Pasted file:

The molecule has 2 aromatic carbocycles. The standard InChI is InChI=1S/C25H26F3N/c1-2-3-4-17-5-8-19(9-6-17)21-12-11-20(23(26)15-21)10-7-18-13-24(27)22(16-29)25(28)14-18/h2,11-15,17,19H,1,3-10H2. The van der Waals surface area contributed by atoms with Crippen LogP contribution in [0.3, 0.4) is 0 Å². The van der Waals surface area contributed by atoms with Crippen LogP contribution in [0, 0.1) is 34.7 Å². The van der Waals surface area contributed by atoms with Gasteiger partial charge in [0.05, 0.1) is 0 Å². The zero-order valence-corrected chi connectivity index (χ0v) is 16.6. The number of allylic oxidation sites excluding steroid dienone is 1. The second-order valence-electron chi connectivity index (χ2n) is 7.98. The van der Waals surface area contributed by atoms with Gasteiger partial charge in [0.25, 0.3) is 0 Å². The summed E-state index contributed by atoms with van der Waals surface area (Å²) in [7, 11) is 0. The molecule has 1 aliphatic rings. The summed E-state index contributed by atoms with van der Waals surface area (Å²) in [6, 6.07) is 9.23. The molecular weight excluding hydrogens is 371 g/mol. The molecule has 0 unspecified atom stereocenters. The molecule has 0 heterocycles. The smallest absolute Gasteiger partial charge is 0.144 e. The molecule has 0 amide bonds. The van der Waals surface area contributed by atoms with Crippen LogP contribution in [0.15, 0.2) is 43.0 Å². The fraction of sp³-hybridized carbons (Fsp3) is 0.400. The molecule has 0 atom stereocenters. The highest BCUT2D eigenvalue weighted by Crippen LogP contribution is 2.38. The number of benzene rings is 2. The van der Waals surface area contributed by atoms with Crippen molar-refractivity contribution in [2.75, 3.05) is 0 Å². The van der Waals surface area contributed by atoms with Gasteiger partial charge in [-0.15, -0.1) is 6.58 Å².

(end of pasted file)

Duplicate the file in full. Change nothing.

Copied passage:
The molecule has 2 aromatic carbocycles. The standard InChI is InChI=1S/C25H26F3N/c1-2-3-4-17-5-8-19(9-6-17)21-12-11-20(23(26)15-21)10-7-18-13-24(27)22(16-29)25(28)14-18/h2,11-15,17,19H,1,3-10H2. The van der Waals surface area contributed by atoms with Crippen LogP contribution in [0.3, 0.4) is 0 Å². The van der Waals surface area contributed by atoms with Crippen LogP contribution in [0, 0.1) is 34.7 Å². The van der Waals surface area contributed by atoms with Gasteiger partial charge in [0.05, 0.1) is 0 Å². The zero-order valence-corrected chi connectivity index (χ0v) is 16.6. The number of allylic oxidation sites excluding steroid dienone is 1. The second-order valence-electron chi connectivity index (χ2n) is 7.98. The van der Waals surface area contributed by atoms with Gasteiger partial charge in [0.25, 0.3) is 0 Å². The summed E-state index contributed by atoms with van der Waals surface area (Å²) in [7, 11) is 0. The molecule has 1 aliphatic rings. The summed E-state index contributed by atoms with van der Waals surface area (Å²) in [6, 6.07) is 9.23. The molecular weight excluding hydrogens is 371 g/mol. The molecule has 0 unspecified atom stereocenters. The molecule has 0 heterocycles. The smallest absolute Gasteiger partial charge is 0.144 e. The molecule has 0 amide bonds. The van der Waals surface area contributed by atoms with Crippen LogP contribution in [0.15, 0.2) is 43.0 Å². The fraction of sp³-hybridized carbons (Fsp3) is 0.400. The molecule has 0 atom stereocenters. The highest BCUT2D eigenvalue weighted by Crippen LogP contribution is 2.38. The number of benzene rings is 2. The van der Waals surface area contributed by atoms with Crippen molar-refractivity contribution in [2.75, 3.05) is 0 Å². The van der Waals surface area contributed by atoms with Gasteiger partial charge in [-0.15, -0.1) is 6.58 Å².